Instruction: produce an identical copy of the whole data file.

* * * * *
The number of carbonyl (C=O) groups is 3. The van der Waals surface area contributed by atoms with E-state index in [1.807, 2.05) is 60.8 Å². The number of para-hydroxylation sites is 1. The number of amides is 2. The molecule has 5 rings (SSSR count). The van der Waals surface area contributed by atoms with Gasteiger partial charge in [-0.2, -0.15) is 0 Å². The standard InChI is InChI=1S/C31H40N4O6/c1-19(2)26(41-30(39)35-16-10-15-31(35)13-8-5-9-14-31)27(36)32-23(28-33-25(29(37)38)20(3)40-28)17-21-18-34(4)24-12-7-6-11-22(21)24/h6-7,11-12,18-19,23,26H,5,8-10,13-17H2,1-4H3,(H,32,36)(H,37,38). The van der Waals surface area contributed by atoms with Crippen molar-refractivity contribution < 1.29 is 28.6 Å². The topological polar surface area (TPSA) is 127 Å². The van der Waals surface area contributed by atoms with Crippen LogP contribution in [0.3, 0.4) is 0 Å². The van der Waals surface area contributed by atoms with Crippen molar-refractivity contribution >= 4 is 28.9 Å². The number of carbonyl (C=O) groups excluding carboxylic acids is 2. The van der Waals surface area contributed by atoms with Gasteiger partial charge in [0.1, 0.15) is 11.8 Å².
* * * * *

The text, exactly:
The number of carbonyl (C=O) groups is 3. The van der Waals surface area contributed by atoms with E-state index in [1.807, 2.05) is 60.8 Å². The number of para-hydroxylation sites is 1. The number of amides is 2. The molecule has 5 rings (SSSR count). The van der Waals surface area contributed by atoms with Gasteiger partial charge in [-0.2, -0.15) is 0 Å². The standard InChI is InChI=1S/C31H40N4O6/c1-19(2)26(41-30(39)35-16-10-15-31(35)13-8-5-9-14-31)27(36)32-23(28-33-25(29(37)38)20(3)40-28)17-21-18-34(4)24-12-7-6-11-22(21)24/h6-7,11-12,18-19,23,26H,5,8-10,13-17H2,1-4H3,(H,32,36)(H,37,38). The van der Waals surface area contributed by atoms with Crippen molar-refractivity contribution < 1.29 is 28.6 Å². The topological polar surface area (TPSA) is 127 Å². The van der Waals surface area contributed by atoms with Crippen LogP contribution in [0.3, 0.4) is 0 Å². The van der Waals surface area contributed by atoms with Crippen molar-refractivity contribution >= 4 is 28.9 Å². The number of carbonyl (C=O) groups excluding carboxylic acids is 2. The van der Waals surface area contributed by atoms with Gasteiger partial charge in [0.1, 0.15) is 11.8 Å².